Ben Kweller might just be the nicest person I’ve ever interviewed. Right at the beginning of our chat, he opens up to me and tells me that he has to go to his wife’s grandmother’s funeral tomorrow, creating a sense of intimacy that you rarely expect from phone conversations. His soft, melodic voice is simply a pleasure, and I feel like we’re friends already, somehow. As if we already know all his secrets from his music and the pair of us are just catching up.
We’re lucky enough to have him tour Australia with The Delta Spirit even without a new record release – but for now, Kweller’s spending his time in the studio. Kweller says that in between constant touring appointments, he’s working on his new record, which will be released early next year. “It's good, I'm really excited, it's called Go Fly A Kite and it's really energetic, full of electricity; it's really a cool record. I'm excited about it,” he burbles, “[there’s] a lot of electric guitars, piano, acoustics, and harmonies. It's just really big and fun sounding. But there's also some heavier lyrics, kind of darker, with some of the songs. I'm really looking forward to finishing it, ‘cause I can't wait for people to hear it,” he gushes happily.
Unlike he has in the past (as on 2006’s Ben Kweller, on which Kweller decided to play and record all the instruments in the interests of creative control), Kweller has enlisted his regular drummer and bassist to come down to Texas to help record. The songs were still all written by the man himself, however, which is how he has always worked. “That's how I became a solo artist,” he explains, rather poetically. “I found myself in a room when I was 18 and no one else was there and I said, ‘Well gosh, I guess I'll just be Ben Kweller.’”
And as he’s always performed and recorded under his own name, he’s always functioned as a solo artist, which is a big part of why his songs are so open and honest… and often autobiographical. “When you have a band, as the main songwriter, sometimes there's this pressure that you are representing the other guys in the band through your songs,” he muses. “So when I moved up north when I was 18, I noticed that all my songs were really autobiographical, personal, and I wasn't really speaking for anybody else except me, so that's how I really became ‘Ben Kweller’, I guess,” he muses.
Writing from the heart is easier when your band members are also your close friends; at least, Kweller believes so. He explains that his good relationship with his band is one forged over time and shared experience – and that it makes the music better. “They have a lot of respect for the songs and they know that they're coming from within me,” he figures. “They know my life… who I am and my family; they definitely know me intimately. So they're really good at finding ways to relate with the words, through their instruments.
“I've been really lucky with musicians,” he adds. “I've only played with three drummers in my life, they've all just been incredible, and we're all best friends. I've only played with two bass players so it hasn't changed much throughout my career.
“As a solo artist, your songs are usually more autobiographical and personal, but then you enlist these peoe, your friends, to help you play them,” Kweller continues thoughtfully. “I think that is a nice process,” he says.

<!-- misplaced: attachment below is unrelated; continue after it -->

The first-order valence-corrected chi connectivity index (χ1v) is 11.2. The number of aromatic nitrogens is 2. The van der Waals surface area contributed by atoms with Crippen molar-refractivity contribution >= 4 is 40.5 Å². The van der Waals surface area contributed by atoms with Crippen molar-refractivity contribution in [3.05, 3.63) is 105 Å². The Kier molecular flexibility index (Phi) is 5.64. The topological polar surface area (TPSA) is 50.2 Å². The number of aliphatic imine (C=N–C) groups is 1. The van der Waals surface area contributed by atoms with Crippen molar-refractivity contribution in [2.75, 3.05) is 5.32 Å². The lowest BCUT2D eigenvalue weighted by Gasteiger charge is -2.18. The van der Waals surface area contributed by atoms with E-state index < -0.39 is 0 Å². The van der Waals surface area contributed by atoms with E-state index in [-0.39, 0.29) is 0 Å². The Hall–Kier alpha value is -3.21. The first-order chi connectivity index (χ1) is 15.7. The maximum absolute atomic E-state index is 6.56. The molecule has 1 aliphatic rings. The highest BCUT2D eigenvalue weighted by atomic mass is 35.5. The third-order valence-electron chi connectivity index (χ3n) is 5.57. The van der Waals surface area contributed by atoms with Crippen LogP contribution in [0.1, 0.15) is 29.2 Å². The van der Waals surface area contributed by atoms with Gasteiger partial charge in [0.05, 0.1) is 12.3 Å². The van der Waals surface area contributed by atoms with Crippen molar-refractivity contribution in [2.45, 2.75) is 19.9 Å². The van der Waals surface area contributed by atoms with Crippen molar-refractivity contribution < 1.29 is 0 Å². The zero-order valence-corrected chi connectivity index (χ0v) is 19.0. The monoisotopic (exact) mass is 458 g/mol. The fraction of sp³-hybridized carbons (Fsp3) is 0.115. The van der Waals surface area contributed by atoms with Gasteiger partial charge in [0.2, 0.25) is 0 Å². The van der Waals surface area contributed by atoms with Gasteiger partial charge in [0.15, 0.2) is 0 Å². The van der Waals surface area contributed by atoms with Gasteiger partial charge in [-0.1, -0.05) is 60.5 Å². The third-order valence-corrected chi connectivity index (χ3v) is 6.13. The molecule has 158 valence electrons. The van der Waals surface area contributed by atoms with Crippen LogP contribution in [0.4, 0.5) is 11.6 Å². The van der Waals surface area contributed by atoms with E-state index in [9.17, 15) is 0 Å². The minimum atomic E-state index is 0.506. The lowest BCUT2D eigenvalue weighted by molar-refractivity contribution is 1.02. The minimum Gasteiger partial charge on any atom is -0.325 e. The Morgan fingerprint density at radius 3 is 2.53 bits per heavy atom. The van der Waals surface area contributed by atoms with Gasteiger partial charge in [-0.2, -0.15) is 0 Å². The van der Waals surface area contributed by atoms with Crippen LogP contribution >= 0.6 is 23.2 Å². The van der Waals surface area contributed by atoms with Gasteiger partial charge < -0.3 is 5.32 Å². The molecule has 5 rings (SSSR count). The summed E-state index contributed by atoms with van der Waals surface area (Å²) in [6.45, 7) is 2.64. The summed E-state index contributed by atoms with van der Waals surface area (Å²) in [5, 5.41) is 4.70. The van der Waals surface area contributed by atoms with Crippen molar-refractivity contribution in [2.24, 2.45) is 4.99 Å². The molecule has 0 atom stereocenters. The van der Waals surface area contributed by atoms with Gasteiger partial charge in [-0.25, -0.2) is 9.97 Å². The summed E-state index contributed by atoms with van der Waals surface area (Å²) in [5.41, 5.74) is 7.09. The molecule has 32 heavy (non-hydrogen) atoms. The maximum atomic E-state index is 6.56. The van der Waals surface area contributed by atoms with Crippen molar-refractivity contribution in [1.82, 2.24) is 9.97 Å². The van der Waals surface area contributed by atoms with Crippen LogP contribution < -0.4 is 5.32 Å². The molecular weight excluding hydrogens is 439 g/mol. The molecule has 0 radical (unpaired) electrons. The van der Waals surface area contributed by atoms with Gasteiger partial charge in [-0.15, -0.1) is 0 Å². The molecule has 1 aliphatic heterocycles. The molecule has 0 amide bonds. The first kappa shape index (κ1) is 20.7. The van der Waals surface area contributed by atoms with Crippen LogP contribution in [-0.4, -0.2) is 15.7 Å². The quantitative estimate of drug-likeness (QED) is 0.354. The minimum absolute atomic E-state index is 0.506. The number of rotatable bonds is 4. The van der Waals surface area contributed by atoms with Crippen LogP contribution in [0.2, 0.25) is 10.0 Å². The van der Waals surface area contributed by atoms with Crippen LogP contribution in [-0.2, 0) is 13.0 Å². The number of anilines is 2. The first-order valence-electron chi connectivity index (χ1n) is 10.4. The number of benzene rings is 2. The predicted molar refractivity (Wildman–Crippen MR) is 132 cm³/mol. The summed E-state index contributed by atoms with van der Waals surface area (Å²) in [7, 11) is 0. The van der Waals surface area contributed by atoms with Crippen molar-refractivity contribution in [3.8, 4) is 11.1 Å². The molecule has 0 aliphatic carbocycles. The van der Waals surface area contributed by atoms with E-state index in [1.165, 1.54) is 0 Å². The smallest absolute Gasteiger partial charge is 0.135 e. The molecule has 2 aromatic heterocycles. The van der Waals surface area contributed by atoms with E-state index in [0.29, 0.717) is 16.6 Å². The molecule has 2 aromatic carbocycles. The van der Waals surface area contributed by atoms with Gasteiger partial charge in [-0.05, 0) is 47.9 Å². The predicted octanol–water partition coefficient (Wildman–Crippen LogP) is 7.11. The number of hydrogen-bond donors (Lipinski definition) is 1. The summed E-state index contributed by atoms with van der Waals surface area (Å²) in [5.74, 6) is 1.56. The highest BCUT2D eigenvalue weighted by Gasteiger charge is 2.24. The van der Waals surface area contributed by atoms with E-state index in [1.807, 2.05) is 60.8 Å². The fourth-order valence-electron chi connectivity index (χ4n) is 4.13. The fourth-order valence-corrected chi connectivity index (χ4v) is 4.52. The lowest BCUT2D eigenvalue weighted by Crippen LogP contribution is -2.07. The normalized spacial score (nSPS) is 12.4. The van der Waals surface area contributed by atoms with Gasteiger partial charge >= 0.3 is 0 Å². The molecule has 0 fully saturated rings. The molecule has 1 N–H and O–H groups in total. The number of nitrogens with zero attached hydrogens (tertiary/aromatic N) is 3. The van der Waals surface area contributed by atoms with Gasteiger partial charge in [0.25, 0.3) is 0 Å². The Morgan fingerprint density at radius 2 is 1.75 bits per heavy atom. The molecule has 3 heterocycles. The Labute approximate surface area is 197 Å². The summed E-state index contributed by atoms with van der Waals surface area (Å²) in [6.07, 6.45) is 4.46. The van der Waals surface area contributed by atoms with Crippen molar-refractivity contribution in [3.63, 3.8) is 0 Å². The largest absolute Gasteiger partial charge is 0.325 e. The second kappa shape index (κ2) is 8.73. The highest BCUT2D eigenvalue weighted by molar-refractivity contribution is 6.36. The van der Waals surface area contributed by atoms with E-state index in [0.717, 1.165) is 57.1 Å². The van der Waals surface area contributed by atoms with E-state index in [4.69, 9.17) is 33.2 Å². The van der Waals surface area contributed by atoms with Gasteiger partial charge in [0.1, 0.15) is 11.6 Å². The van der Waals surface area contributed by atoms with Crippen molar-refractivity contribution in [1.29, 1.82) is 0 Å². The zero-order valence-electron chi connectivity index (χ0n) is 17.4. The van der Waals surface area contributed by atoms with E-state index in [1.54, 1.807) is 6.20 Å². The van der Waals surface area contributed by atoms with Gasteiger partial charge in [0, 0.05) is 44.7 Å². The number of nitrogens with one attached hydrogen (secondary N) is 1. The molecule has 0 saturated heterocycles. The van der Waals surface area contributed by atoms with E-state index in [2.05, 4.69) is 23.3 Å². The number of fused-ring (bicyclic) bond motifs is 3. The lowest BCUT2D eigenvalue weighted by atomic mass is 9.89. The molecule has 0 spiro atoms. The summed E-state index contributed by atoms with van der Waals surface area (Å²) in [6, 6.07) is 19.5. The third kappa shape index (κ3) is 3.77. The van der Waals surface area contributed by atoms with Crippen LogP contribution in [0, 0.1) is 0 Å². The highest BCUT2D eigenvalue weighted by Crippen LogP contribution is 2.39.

Even if playing really honest, personal songs for his band is fine, sometimes Kweller’s uniquely raw and heartfelt songwriting needs to be ‘encrypted’ because the material is too sensitive. “Well I've definitely been uncomfortable before when I've played the songs for friends, and I know the song’s about that person… I'm playing it for them and I'm like, ‘Shit, I hope they don't find out!”” he laughs. Kweller remembers a song called Wendy written for a girl who died tragically in a car crash when they were both 16 that he hadn’t played for a long time. “I wasn’t really ready to let go of it or let anybody know about it apart from me and God and Wendy,” he says. But with his last album, last year’s Changing Horses, Kweller felt like the song would fit, and even though the band didn’t have the same emotional connection, it worked. “To them it's just another song – play G here, go to F sharp,” he comments.
“I'm pretty open you know, I am who I am, I've always been that way: I don't have anything to hide,” Kweller admits earnestly, explaining how his personality is a big part of why his music is so honest. “Even when it came to girls, I've never been one to play games or to play it cool – I'm so not good at playing it cool. If I like you, I am going to tell you. I want that from other people, I want to know where I stand, I'm not good at reading into behind the scenes or between the lines, I take shit for face value.
“So I'm definitely not scared to play songs for people much, but there have been moments.”
He’s an honest man: that much I can surely gather – so honest he’s made me blush a little. “You know the best quote I ever heard about honesty was by Mark Twain,” Kweller offers. “He said, 'The best part about telling the truth is you don’t have to remember anything,’” he grins.
With his next record to be released in April on Kweller’s own label, The Noise Company, one hopes that this honesty will continue to flourish in his music. I wish him all the best for the funeral, too, although I’m not really sure if that’s what you say in this situation? He thanks me either way. “I’m playing a John Denver song,” he replies simply. “It was her favourite song. You have a good day.”
BEN KWELLER teams up with fellow mighty funsters The Delta Spirit for a huge double-headline tour, and plays The Hi-Fi next Wednesday October 6 – tickets from thehifi.com.au. His latest album, Changing Horses, is out now through Shock.